Air Force Tech Squad in Middle East Expands Mission Into 3D-Printed Drones

Oct. 25, 2023

Oct. 18—The Air Force's technology-testing detachment in the Middle East has begun flying inexpensive 3D-printed drones, which are being produced as similar systems have become relied on by Russian forces in Ukraine.

Task Force 99, based at Al Udeid Air Base in Qatar, has made the Kestrel aerial system part of the Pentagon's push to put thousands of drones in its inventory within two years.

The Kestrels are "probably the highest-technology piece that we have put into operational use so far," Air Force Col. Mark Whisler, the task force's commander, said in a phone interview Monday.

The drones currently do not carry munitions, Whisler said.

The unit is still researching what kind of payload the drone can carry and how to extend its range, possibly through solar power, Whisler said. Each drone costs about $2,500 to produce, he added.

Whisler's comments came a few weeks after Lt. Gen. Alexus Grynkewich, top general for the Air Force in the Middle East, told reporters that Task Force 99 was looking into one-way attack drones.

Also known as loitering munitions, these low-cost, explosive drones have been used by Russia against Ukrainian troops and by militant groups against U.S. bases in Syria.

One-way attack drones like these targeted U.S. troops at al- Asad Air Base in Iraq on Wednesday, U.S. defense officials said.

The Kestrels could carry explosives or electronic jammers, Grynkewich said in his speech at a Defense Writers Group event on Oct. 4.

The Air Force started Task Force 99 last fall with the goal of field-testing unmanned systems and artificial intelligence technologies in the Middle East.

The unit has 15 airmen and a fleet of about 100 drones either in its inventory or on order, Capt. Susan Penning, a spokeswoman for U.S. Air Forces Central, said Tuesday.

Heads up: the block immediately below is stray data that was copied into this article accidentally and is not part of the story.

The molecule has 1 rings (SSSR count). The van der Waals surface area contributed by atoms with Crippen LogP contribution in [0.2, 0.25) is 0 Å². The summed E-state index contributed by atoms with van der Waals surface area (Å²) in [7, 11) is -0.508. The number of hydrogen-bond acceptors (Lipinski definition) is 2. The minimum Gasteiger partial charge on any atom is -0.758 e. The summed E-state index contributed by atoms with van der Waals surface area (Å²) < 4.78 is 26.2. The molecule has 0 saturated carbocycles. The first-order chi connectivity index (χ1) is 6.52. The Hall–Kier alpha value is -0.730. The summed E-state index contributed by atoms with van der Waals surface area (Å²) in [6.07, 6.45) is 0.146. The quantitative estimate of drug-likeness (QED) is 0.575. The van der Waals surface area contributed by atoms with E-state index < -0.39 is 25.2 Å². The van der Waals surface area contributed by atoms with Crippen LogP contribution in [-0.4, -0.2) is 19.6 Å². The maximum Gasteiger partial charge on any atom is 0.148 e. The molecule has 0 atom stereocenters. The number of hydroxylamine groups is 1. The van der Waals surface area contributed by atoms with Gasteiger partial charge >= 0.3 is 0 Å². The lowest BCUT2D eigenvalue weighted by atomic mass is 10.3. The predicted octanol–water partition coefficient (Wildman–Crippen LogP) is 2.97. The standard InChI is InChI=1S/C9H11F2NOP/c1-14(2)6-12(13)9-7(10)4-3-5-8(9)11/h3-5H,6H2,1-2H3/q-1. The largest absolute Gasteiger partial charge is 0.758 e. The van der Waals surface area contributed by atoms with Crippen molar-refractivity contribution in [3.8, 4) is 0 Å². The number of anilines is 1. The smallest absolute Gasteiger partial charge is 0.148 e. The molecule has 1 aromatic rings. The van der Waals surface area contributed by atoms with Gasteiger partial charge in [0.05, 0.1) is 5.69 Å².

But the task force "doesn't have the ability right now to scale, to operate thousands of these capabilities," Grynkewich said.

Whisler, who took over the unit about a year after it was founded, said he's been charged with figuring out how to help Task Force 99 shift from testing to helping troops in battlefield operations.

"We're not just about innovation or just a hub of innovation, but we're an operational task force that's fueled by innovation," Whisler said.

The task force has started testing balloons and high-altitude, long-distance surveillance systems.

The big challenge will be increasing the task force's drone count, Whisler said. The unit's 3D printer isn't enough to fill the need, so the airmen are looking into commercial, off-the-shelf products.

Whisler is assessing the unit's composition as well. He noted that he's the first pilot to helm the task force.

Grynkewich has said some of the task force's drones will be meant for offensives. Currently, most of the troops in the task force are airmen from the cyber systems, communications or engineering fields.

"That may not be what we need in the future for the success of this team," Whisler said. "I'm just taking a more worldly look at this and seeing how we grow this the right way, versus the most rapid way," he said.

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